The military needs to consider exemption cases individually instead of stonewalling requests or issuing blanket denials that no longer reflect the Biden administration’s own COVID-19 guidance, Younts added. The compelling interest of the military to require vaccination — that COVID-19 posed a direct threat to military readiness — no longer exists.
Sailors, soldiers and airmen, many of whom have years of highly-specified training and experience under their belts, remain in limbo while court cases play out, unable to receive promotions or continue their training, Younts explained. Thousands of service members may be dragooned out of a force that is already falling vastly short of its recruiting goals amid blatant threats of war from foreign powers.
“We’re being treated like pariahs,” he said.
The only way forward is continued litigation and “individual military members taking a stand,” Younts said, adding that any policy change among DOD leaders is unlikely.
“This is a public interest issue with significant implications … that has to make a difference,” he added.
Virginia on Tuesday joined 21 other states in filing an amicus brief, dated Aug. 29, supporting the religious liberty of Navy SEALs and other U.S. Navy members to seek vaccine exemptions. The Biden administration has asked the court to give the military “extraordinary” deference in its decision to mandate and enforce vaccination, undermining the fundamental liberties of Navy service members, according to the brief.
“Navy SEALs are some of our best and brightest, willing to sacrifice their lives to protect our freedoms. Those who have filed religious exemptions for the COVID-19 vaccine deserve to be heard and taken seriously,” Virginia Attorney General Jason Miyares said in a statement.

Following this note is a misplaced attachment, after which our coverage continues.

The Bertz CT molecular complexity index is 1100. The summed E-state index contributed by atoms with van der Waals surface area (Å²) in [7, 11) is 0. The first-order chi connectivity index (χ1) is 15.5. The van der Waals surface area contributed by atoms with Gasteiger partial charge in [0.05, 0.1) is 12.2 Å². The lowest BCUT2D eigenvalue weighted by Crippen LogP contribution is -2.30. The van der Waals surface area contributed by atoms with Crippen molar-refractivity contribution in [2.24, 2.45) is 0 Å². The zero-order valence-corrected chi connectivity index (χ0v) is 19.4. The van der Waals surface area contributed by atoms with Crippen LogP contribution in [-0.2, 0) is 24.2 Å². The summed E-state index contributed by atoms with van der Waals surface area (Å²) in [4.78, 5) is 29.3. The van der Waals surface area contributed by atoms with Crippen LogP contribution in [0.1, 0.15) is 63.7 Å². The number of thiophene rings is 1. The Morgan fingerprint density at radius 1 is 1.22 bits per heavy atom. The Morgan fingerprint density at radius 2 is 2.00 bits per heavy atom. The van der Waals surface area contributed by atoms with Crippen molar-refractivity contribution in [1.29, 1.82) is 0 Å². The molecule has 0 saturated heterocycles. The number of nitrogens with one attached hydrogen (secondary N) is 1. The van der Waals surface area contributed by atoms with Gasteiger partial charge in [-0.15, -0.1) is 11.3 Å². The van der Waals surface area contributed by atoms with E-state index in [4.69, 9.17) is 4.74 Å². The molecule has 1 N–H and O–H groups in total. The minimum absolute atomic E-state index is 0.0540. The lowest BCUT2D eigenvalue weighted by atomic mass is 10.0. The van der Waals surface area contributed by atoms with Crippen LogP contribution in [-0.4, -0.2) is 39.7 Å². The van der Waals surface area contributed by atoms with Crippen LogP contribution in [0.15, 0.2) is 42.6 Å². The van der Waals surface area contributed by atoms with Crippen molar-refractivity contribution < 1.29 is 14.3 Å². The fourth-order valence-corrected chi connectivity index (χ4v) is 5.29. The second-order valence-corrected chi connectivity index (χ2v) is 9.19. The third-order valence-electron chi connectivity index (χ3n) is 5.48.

The states argued that they have effectively managed COVID-19 within their borders without infringing on religious liberties, and the government should be able to do the same. They decried the administration’s “overreaching and flawed claims of legal authority.”
“The Administration’s near-blanket refusal to grant religious exemptions is not credible … its denial in this case is not entitled to deference,” the brief stated.
“The evidence strongly favors the sailors. The Navy’s own testimony indicates that their decision was based on politics. There is no military or scientific justification for their assault on religious freedoms,” Gohmert said.
However, the Supreme Court had argued that the previous injunction overstepped the judiciary’s authority by overturning an order of the Executive made in an apparent effort to safeguard national security.
“RFRA does not justify judicial intrusion into military affairs in this case. That is because the Navy has an extraordinarily compelling interest in maintaining strategic and operational control over the assignment and deployment of all Special Warfare personnel — including control over decisions about military readiness,” Justice Kavanaugh wrote in the concurring opinion.
A substantial number of the military’s elite positions, including Navy SEALs and fighter pilots, are seeking an exemption from the vaccine mandate, and some of those individuals intend to change careers if they can't escape. https://t.co/iwZJKWSzzz
— Daily Caller (@DailyCaller) October 11, 2021
Discharges for sailors seeking religious exemptions have been postponed pending the court case, according to the Navy. Of those who either did not seek exemptions or whose requests were denied, 1,533 have been separated with honorable characterization of service.
The Navy and the White House did not respond to the Daily Caller News Foundation’s request for comment.